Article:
Washington — For parents and kids already sweating the start of a new school year, the heat hasn’t helped.
About 160 million Americansin temperatures above 90 degrees Wednesday. And with the heat index topping triple digits in Washington, D.C., some students at Horace Mann Elementary School were trying to learn their ABCs without AC.
“The fact that they aren’t prepared for these kinds of incidents is a little ridiculous,” parent Claire Wilder said.
Hugh Barrett, whose 5-year-old Luke came home complaining about the heat and noise from fans that don’t do much in the classroom, added, “There are so many gaps for basic services like air conditioning not being functional in places like schools, where kids need to learn, teachers need to teach.”
After more than a week, temporary window air conditioning units were installed at the school.
“Many schools are already facing challenges in so many areas, AC shouldn’t be one of them,” Barrett said.
The hot weather has spelled trouble for school districts nationwide. In the first week of September, schools in nine states — Michigan, Ohio, Wisconsin, Maryland, Connecticut, New Jersey, Pennsylvania, Virginia and Massachusetts — have either been closed or dismissed students early because of the heat.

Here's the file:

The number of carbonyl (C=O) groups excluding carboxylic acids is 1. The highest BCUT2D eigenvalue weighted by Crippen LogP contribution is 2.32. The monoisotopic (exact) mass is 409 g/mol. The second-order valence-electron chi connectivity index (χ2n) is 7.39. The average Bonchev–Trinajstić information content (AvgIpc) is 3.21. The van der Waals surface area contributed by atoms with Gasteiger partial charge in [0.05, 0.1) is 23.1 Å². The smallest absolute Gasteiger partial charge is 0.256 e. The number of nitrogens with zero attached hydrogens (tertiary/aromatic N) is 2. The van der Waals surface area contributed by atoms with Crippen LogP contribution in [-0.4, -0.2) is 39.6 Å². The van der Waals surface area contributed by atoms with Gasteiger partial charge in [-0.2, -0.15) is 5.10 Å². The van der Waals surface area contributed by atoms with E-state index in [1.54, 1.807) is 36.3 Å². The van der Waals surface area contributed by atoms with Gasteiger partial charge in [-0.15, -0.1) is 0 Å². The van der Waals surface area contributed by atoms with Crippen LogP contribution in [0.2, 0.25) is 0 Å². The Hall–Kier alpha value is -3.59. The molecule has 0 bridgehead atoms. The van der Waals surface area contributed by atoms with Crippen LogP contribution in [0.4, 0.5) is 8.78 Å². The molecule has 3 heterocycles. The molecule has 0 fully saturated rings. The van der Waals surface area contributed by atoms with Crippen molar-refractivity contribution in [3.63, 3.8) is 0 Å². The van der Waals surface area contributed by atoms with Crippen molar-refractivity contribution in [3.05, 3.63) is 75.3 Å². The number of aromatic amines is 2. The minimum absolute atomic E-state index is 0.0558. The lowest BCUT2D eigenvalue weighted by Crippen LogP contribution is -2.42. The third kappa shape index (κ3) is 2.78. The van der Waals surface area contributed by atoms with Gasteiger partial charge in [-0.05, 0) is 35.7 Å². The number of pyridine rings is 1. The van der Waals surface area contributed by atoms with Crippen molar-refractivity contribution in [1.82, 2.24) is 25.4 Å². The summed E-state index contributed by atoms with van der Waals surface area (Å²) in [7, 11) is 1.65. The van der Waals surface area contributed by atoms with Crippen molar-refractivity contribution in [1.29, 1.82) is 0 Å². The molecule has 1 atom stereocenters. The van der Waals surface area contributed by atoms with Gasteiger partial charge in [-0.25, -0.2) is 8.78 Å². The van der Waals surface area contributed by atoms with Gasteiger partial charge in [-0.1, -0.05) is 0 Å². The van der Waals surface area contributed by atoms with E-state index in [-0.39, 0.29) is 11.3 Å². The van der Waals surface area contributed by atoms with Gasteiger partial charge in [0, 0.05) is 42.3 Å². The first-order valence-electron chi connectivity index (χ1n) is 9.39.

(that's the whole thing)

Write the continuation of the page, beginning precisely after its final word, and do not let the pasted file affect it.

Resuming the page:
According to a 2021 report from the Centers for Climate Integrity, close to 14,000 public schools that didn’t need cooling systems in the 1970s will need them by 2025, at an estimated cost of almost $40 billion.
In Baltimore, no central air conditioning in some schools forced students back to remote learning.
“Everybody should have air,” a parent told CBS Baltimore. “You have air in your car, air at your job, why not at schools?”
In Philadelphia, 57% of schools don’t have adequate cooling, according to Philadelphia School District officials. As a result,are dismissing students early for the rest of the week.
“It’s so humid, the cafeteria, it’s like this huge cafeteria, there’s no air at all,” one student said.